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Rob Roy's Bathtub

Updated: May 22

It was a beautiful day at Appletree Self Catering Cottage so we decided to drive up Loch Lomond to the Falls of Falloch known locally as Rob Roy's Bathtub.

View of Glen Falloch Falls known as Rob Roy's Bathtub
Glenn Falloch Falls aka Rob Roy's Bathtub

From Appletree Cottage, we drove along the A811 towards Balloch up to the roundabout with the A82.  The right-hand (3rd) exit took us up the western shore of Loch Lomond with some spectacular views across the water towards the towering majesty of the mountain of Ben Lomond.

Map showing route to Rob Roy's Bathtub
Google map showing route from Appletree Cottage to Rob Roy's Bathtub

After Balloch we passed Duck Bay on the right where there is a very popular restaurant / cafe and well frequented marina.

Shortly after passing the Carrick Golf Club and Loch Lomond Golf Club we arrived at the village of Luss, now bypassed by the main road. Luss is a pretty little estate village on the shore of the Loch and is where the TV soap Take the High Road was filmed. It is possible to take a pleasure boat from Balloch to Luss.

A few miles further on at the village of Tarbet, the road splits.  Straight ahead is the A81 to Arrochar and Inveraray.  We stayed on the A82 by turning right towards Ardlui and Crianlarich.

The next few miles of this road were quite windy with quite a few blind corners. However, soon we reached Inveruglas Visitor Centre and its large car park from which there are excellent views down the Loch. 

View up Loch Lomond near Ardlui on the way to Rob Roy's Bathtub
Looking north near Ardlui

Just before we arrived at the Inveruglas Visitor Centre we looked out on the left-hand side of the road to see the four massive pipes carrying the water from Loch Sloy high up on the on the other side of the hill (Ben Vorlich) to the turbine power station adjacent to the main road. 

Photo looking south down Loch Lomond on the way to Rob Roy's Bathtub
Beautiful view looking south down Loch Lomond

As we approached the head of the Loch the views down to the south were quite spectacular.

Ardlui, a little village with its pretty railway station (a stop on the West Highland Line), a hotel and a small marina is the last village before the head of the Loch.

About three miles after Ardlui we passed the Drovers’ Inn at Inverarnan.  Well worth a look inside this ancient hostelry which was a rest for the drovers when taking their cattle and sheep for sale in the markets of the south. The interior of this hostelry is both memorable and atmospheric.

A few miles on from the Drovers’ Inn we see the brown signs for the Falls of Falloch.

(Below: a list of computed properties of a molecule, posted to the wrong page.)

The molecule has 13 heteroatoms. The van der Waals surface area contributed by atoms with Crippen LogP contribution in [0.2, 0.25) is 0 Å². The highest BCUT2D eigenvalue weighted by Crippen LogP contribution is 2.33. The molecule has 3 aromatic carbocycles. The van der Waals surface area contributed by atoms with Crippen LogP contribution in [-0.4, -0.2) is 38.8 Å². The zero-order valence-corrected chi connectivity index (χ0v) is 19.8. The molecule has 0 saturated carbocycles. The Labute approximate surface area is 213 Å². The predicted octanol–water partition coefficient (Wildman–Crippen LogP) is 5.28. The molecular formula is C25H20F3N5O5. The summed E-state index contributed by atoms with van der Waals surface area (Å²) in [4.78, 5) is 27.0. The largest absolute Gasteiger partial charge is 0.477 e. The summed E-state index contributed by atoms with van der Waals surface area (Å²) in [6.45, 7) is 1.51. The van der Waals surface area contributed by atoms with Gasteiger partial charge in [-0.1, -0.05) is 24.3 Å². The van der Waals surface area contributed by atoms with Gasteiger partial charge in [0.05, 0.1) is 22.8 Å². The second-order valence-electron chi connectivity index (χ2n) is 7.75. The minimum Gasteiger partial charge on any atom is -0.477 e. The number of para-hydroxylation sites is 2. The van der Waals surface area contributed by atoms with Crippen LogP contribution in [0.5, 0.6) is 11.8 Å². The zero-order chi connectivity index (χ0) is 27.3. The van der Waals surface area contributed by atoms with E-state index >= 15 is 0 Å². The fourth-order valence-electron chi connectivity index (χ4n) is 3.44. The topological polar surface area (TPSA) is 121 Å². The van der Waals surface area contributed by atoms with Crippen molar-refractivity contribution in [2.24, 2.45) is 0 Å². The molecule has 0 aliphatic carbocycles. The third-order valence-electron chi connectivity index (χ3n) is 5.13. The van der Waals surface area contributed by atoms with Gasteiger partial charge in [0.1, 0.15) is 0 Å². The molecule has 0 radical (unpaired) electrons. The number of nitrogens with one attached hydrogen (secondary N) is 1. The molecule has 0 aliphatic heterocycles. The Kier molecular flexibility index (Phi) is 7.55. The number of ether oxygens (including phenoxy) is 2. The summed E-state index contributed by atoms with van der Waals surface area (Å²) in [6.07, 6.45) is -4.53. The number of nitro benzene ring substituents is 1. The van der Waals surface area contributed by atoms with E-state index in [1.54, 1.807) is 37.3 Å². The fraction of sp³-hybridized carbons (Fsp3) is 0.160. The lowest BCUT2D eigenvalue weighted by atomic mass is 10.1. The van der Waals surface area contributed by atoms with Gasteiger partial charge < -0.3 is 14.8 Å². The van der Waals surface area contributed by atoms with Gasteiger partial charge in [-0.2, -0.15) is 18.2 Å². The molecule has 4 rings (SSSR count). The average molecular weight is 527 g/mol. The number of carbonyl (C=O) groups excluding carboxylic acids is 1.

View of the path from the car park at Rob Roy's Bathtub
The short path from the carpark to the Falls of Falloch

We followed the signs to a small car park where we left the car and walked the short track through the pretty birch wood with river Falloch flowing fast down on our right-hand side.

Photo of Rob Roy's Bathtub
Rob Roy's Bathtub is popular with wild swimmers


Soon the path arrived at the edge of a huge almost circular pool with a high waterfall flowing into it.  The pool, about 21 meters (70 feet) across is popular with wild swimmers and is what is known locally as Rob Roy’s Bathtub. Whether Rob Roy bathed in this pool or not is unknown. It is however the most idyllic spot and is popular with walkers and visitors in the summer when wild swimmers brave the cool waters, plunging in from the cliffs above.

The Falls of Falloch are particularly impressive when the river Falloch is in spate - with the water thundering over the ten meter drop in to the pool.

View of the River Falloch
After leaving Rob Roy's Bathtub the river Falloch continues its journey south

To our right hand side we could see the River Falloch continuing its violent journey south through the george.

Photo of viewing platform at Rob Roy's Bathtub
The caged walkway leading to a viewpoint over Rob Roy's Bathtub

To our lefthand side we saw a viewing platform which allowed access to directly above the pond. for a closer look.

Rob Roy (1671-1734) by the way, was a cattle manager who later became an outlaw, his adventures made famous by the popular novel Rob Roy by Sir Walter Scott. It is said that his relative used to run the Clachan Inn in Drymen (near Appletree Cottage). The Clachan is now the oldest licenced pub in Scotland and also well worth a visit. A great place to eat.

More information about Rob Roy’s Bathtub can be found here on the excellent Walk Highlands website:


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